He also questioned how the capacity on a vacation rental property is calculated. The code allows two guests per bedroom plus two additional guests. Whether or not the property owner chooses to maximize the rental possibilities or chooses to limit the number of guests to a lower number is up to each owner.

There was also a question as to whether an interior bedroom with a door but no window or closet could legally be classified as a bedroom. Quarles will get further clarification the exact definition of a bedroom.

Rocco asked why the residence is taxed as a residence and not as a business. It was pointed out by another citizen, Dan Boshe of 515 Milleman, that a short-term vacation rental is treated the same way as a long-term rental property. Long-term rental income to a small landlord is usually accounted for on a separate schedule attached to their personal income tax return, and usually taxed at personal income tax rates.

Planning Commissioner Rick Gibson moved to accept Scamehorn’s application with the understanding that the rental capacity would be dependent on the number of bedrooms that the Fire Inspector deems to be legal bedrooms. Therefore, if the interior bedroom in the Scamehorn property was deemed not to be a legal bedroom, the legal rental capacity would be reduced from eight to six. Ron Gearhart seconded the motion and it was approved unanimously.

 

Text Amendment regarding production capacities

 

The objective of Tuesday evening’s second public hearing was a ruling on a text amendment to simplify the language in the Palisade Land Development Code (LDC) regarding production capacities of brewpubs, distilleries and microbreweries.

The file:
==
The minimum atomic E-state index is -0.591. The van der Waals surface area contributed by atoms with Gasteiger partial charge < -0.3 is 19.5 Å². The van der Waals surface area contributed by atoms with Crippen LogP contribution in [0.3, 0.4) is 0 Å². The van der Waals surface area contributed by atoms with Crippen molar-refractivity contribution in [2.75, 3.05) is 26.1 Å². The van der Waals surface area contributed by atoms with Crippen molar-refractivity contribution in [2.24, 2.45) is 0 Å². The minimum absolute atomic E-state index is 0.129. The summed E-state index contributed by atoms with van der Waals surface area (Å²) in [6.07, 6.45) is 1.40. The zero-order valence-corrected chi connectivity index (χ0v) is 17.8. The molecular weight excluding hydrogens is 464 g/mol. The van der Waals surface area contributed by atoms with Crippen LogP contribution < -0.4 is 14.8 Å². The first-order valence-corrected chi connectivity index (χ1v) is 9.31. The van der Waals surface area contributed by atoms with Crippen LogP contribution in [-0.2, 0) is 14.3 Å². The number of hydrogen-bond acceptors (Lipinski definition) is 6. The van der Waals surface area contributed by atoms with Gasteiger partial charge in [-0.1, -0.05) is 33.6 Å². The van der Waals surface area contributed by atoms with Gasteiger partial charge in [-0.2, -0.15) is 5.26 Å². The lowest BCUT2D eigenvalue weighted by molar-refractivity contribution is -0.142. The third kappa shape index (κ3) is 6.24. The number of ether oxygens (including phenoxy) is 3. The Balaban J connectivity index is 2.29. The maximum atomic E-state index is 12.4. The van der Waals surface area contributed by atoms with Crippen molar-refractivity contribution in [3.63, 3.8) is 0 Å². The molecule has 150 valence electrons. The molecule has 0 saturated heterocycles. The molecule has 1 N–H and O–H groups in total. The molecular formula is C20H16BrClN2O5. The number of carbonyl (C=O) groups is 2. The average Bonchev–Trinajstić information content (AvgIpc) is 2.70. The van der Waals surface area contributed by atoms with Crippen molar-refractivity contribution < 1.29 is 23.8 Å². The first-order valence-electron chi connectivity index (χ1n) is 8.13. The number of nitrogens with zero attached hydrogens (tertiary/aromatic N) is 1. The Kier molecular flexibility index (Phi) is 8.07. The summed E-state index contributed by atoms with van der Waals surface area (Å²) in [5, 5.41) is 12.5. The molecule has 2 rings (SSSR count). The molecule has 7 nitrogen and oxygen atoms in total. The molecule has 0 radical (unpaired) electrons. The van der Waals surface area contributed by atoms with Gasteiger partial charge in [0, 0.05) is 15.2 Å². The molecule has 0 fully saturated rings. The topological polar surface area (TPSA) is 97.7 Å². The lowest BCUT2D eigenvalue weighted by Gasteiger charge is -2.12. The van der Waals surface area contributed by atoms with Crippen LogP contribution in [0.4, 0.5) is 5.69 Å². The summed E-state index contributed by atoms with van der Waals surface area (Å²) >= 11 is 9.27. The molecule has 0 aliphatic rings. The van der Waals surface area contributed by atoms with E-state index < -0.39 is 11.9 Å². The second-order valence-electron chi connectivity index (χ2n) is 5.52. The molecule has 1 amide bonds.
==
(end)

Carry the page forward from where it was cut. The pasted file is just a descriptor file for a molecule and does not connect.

The current language of the LDC specifies limits of production at no more than 15,000 barrels produced by brewpubs, 20,000 raw gallons for distilleries, and no more than 59,000 barrels for a microbrewery. Since distilleries, brewpubs and microbreweries are licensed and regulated by the Colorado Department of Revenue, Liquor Enforcement Division, any production limits stated by the town are subject to limits set by state regulations. This makes the specification of production limits in our LDC a duplicated effort, since the state regulations both specify limits and also take precedence.

Quarles volunteered that the request for the text amendment was made after a discussion during a meeting of the Board of Trustees earlier in February. The board felt that a simplification was in order, also freeing the town from having to regulate and enforce production limits, both of which would be duplicated by the State.

Commissioner Ron Gearhart moved to approve the text amendment as it was presented, with Charlotte Wheeler seconding the motion, which then passed unanimously.

Attending the meeting on Monday, February 22, 2016, were Commissioners Charlotte Wheeler, Rick Gibson, Ron Gearhart and Chair Betsy McLaughlin. Lafe Wood was absent.

The meeting was originally scheduled for Monday, February 1, but had been rescheduled due to conflicts and holidays. The next meeting of the Palisade Planning Commission will be held on Monday, March 7, at 6:00 p.m. at the Civic Center meeting room at 341 W. 7th Street. All meetings are open to the public.

 

 

In the interest of transparency, in addition to reporting on the meetings of the Planning Commission and the Board of Trustees, Betsy McLaughlin is also a member of the Planning Commission.

 

 

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Formerly the manager of the Palisade Tribune, Betsy moved to Palisade in 2009 after spending almost 35 years in Breckenridge. She has three grown kids, two in Colorado and one in Idaho. A die-hard Palisade booster, Betsy is also a big fan of the Palisade High School Bulldogs.